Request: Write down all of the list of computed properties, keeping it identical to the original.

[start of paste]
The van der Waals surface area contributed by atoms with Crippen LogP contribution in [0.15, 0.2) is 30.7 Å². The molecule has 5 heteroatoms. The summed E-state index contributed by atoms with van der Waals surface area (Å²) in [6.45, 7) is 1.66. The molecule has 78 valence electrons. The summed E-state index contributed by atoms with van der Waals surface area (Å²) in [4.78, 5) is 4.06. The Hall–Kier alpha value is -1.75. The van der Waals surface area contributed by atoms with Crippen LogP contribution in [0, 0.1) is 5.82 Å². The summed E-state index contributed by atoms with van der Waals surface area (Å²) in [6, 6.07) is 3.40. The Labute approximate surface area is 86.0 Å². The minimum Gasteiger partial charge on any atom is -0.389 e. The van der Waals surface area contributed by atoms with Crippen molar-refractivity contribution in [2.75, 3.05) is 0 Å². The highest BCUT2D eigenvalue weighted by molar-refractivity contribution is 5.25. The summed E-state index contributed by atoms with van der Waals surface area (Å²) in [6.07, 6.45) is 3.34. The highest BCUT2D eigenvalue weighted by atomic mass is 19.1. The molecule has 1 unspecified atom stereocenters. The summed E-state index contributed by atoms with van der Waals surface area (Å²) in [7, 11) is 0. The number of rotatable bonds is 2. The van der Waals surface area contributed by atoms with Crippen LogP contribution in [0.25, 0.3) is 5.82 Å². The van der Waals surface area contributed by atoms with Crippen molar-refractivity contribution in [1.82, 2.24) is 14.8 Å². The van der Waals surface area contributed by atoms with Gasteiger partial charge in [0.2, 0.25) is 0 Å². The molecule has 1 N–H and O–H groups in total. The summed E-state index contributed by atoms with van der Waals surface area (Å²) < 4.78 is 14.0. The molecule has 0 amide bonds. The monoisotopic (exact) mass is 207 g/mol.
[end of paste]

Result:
The van der Waals surface area contributed by atoms with Crippen LogP contribution in [0.15, 0.2) is 30.7 Å². The molecule has 5 heteroatoms. The summed E-state index contributed by atoms with van der Waals surface area (Å²) in [6.45, 7) is 1.66. The molecule has 78 valence electrons. The summed E-state index contributed by atoms with van der Waals surface area (Å²) in [4.78, 5) is 4.06. The Hall–Kier alpha value is -1.75. The van der Waals surface area contributed by atoms with Crippen LogP contribution in [0, 0.1) is 5.82 Å². The summed E-state index contributed by atoms with van der Waals surface area (Å²) in [6, 6.07) is 3.40. The Labute approximate surface area is 86.0 Å². The minimum Gasteiger partial charge on any atom is -0.389 e. The van der Waals surface area contributed by atoms with Crippen molar-refractivity contribution in [2.75, 3.05) is 0 Å². The highest BCUT2D eigenvalue weighted by molar-refractivity contribution is 5.25. The summed E-state index contributed by atoms with van der Waals surface area (Å²) in [6.07, 6.45) is 3.34. The highest BCUT2D eigenvalue weighted by atomic mass is 19.1. The molecule has 1 unspecified atom stereocenters. The summed E-state index contributed by atoms with van der Waals surface area (Å²) in [7, 11) is 0. The number of rotatable bonds is 2. The van der Waals surface area contributed by atoms with Crippen LogP contribution in [0.25, 0.3) is 5.82 Å². The van der Waals surface area contributed by atoms with Crippen molar-refractivity contribution in [1.82, 2.24) is 14.8 Å². The van der Waals surface area contributed by atoms with Gasteiger partial charge in [0.2, 0.25) is 0 Å². The molecule has 1 N–H and O–H groups in total. The summed E-state index contributed by atoms with van der Waals surface area (Å²) < 4.78 is 14.0. The molecule has 0 amide bonds. The monoisotopic (exact) mass is 207 g/mol.